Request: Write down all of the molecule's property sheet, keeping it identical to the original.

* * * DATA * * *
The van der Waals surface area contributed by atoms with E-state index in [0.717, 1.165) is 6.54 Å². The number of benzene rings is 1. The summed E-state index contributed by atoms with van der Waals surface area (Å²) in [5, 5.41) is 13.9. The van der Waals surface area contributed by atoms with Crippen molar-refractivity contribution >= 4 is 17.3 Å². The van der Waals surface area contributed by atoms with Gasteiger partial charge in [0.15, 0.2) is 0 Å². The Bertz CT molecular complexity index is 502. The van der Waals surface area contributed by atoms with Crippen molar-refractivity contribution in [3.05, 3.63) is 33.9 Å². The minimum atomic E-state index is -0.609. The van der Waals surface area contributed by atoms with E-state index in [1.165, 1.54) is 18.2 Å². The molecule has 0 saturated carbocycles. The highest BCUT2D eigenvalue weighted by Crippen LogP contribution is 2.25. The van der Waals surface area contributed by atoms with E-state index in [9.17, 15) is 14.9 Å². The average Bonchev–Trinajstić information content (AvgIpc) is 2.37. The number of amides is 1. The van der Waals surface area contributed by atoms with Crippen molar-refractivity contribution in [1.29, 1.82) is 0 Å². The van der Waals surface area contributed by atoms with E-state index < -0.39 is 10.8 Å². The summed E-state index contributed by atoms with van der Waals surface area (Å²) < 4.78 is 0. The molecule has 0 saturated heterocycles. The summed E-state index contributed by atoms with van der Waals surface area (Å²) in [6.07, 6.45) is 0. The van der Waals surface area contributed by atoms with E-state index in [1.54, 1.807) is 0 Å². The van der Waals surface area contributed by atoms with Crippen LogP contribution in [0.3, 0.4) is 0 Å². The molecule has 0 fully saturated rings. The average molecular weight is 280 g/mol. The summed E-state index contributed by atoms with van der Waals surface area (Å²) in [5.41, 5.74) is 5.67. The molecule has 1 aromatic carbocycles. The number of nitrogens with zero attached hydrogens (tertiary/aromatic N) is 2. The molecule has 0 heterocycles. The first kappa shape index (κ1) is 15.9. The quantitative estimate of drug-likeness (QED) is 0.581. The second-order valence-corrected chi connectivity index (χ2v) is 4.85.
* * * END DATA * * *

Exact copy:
The van der Waals surface area contributed by atoms with E-state index in [0.717, 1.165) is 6.54 Å². The number of benzene rings is 1. The summed E-state index contributed by atoms with van der Waals surface area (Å²) in [5, 5.41) is 13.9. The van der Waals surface area contributed by atoms with Crippen molar-refractivity contribution >= 4 is 17.3 Å². The van der Waals surface area contributed by atoms with Gasteiger partial charge in [0.15, 0.2) is 0 Å². The Bertz CT molecular complexity index is 502. The van der Waals surface area contributed by atoms with Crippen molar-refractivity contribution in [3.05, 3.63) is 33.9 Å². The minimum atomic E-state index is -0.609. The van der Waals surface area contributed by atoms with E-state index in [1.165, 1.54) is 18.2 Å². The molecule has 0 saturated carbocycles. The highest BCUT2D eigenvalue weighted by Crippen LogP contribution is 2.25. The van der Waals surface area contributed by atoms with E-state index in [9.17, 15) is 14.9 Å². The average Bonchev–Trinajstić information content (AvgIpc) is 2.37. The number of amides is 1. The van der Waals surface area contributed by atoms with Crippen molar-refractivity contribution in [1.29, 1.82) is 0 Å². The van der Waals surface area contributed by atoms with E-state index < -0.39 is 10.8 Å². The summed E-state index contributed by atoms with van der Waals surface area (Å²) < 4.78 is 0. The molecule has 0 saturated heterocycles. The summed E-state index contributed by atoms with van der Waals surface area (Å²) in [6.07, 6.45) is 0. The van der Waals surface area contributed by atoms with E-state index in [1.54, 1.807) is 0 Å². The van der Waals surface area contributed by atoms with Crippen LogP contribution in [0.3, 0.4) is 0 Å². The molecule has 0 fully saturated rings. The average molecular weight is 280 g/mol. The summed E-state index contributed by atoms with van der Waals surface area (Å²) in [5.41, 5.74) is 5.67. The molecule has 1 aromatic carbocycles. The number of nitrogens with zero attached hydrogens (tertiary/aromatic N) is 2. The molecule has 0 heterocycles. The first kappa shape index (κ1) is 15.9. The quantitative estimate of drug-likeness (QED) is 0.581. The second-order valence-corrected chi connectivity index (χ2v) is 4.85.